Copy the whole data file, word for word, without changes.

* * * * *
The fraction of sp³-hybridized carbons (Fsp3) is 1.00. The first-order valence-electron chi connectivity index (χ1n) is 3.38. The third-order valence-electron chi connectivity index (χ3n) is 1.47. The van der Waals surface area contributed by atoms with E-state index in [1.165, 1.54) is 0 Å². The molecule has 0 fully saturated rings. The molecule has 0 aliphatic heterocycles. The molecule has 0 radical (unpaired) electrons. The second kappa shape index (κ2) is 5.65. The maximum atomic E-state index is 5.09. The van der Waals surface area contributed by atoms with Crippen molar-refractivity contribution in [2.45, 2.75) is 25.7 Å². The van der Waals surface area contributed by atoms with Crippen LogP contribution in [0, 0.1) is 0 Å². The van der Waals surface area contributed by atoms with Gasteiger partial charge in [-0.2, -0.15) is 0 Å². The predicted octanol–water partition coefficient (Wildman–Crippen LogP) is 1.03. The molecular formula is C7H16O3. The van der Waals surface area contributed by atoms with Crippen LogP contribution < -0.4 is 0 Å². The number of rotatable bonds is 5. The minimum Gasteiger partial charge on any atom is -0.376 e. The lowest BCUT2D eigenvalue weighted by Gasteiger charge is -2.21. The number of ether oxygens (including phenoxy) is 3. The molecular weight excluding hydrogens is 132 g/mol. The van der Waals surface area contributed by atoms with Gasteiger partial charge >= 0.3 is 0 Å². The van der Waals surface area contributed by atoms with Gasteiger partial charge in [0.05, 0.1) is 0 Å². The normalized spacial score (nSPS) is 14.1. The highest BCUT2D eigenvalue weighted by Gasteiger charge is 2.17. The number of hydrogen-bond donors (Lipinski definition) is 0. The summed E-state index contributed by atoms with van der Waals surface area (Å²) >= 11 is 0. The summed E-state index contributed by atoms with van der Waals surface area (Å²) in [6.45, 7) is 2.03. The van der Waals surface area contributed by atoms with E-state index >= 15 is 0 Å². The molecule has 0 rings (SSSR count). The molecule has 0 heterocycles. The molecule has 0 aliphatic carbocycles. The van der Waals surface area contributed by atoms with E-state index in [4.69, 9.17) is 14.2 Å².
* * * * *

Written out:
The fraction of sp³-hybridized carbons (Fsp3) is 1.00. The first-order valence-electron chi connectivity index (χ1n) is 3.38. The third-order valence-electron chi connectivity index (χ3n) is 1.47. The van der Waals surface area contributed by atoms with E-state index in [1.165, 1.54) is 0 Å². The molecule has 0 fully saturated rings. The molecule has 0 aliphatic heterocycles. The molecule has 0 radical (unpaired) electrons. The second kappa shape index (κ2) is 5.65. The maximum atomic E-state index is 5.09. The van der Waals surface area contributed by atoms with Crippen molar-refractivity contribution in [2.45, 2.75) is 25.7 Å². The van der Waals surface area contributed by atoms with Crippen LogP contribution in [0, 0.1) is 0 Å². The van der Waals surface area contributed by atoms with Gasteiger partial charge in [-0.2, -0.15) is 0 Å². The predicted octanol–water partition coefficient (Wildman–Crippen LogP) is 1.03. The molecular formula is C7H16O3. The van der Waals surface area contributed by atoms with Crippen LogP contribution < -0.4 is 0 Å². The number of rotatable bonds is 5. The minimum Gasteiger partial charge on any atom is -0.376 e. The lowest BCUT2D eigenvalue weighted by Gasteiger charge is -2.21. The number of ether oxygens (including phenoxy) is 3. The molecular weight excluding hydrogens is 132 g/mol. The van der Waals surface area contributed by atoms with Gasteiger partial charge >= 0.3 is 0 Å². The van der Waals surface area contributed by atoms with Gasteiger partial charge in [0.05, 0.1) is 0 Å². The normalized spacial score (nSPS) is 14.1. The highest BCUT2D eigenvalue weighted by Gasteiger charge is 2.17. The number of hydrogen-bond donors (Lipinski definition) is 0. The summed E-state index contributed by atoms with van der Waals surface area (Å²) >= 11 is 0. The summed E-state index contributed by atoms with van der Waals surface area (Å²) in [6.45, 7) is 2.03. The van der Waals surface area contributed by atoms with E-state index >= 15 is 0 Å². The molecule has 0 rings (SSSR count). The molecule has 0 heterocycles. The molecule has 0 aliphatic carbocycles. The van der Waals surface area contributed by atoms with E-state index in [4.69, 9.17) is 14.2 Å².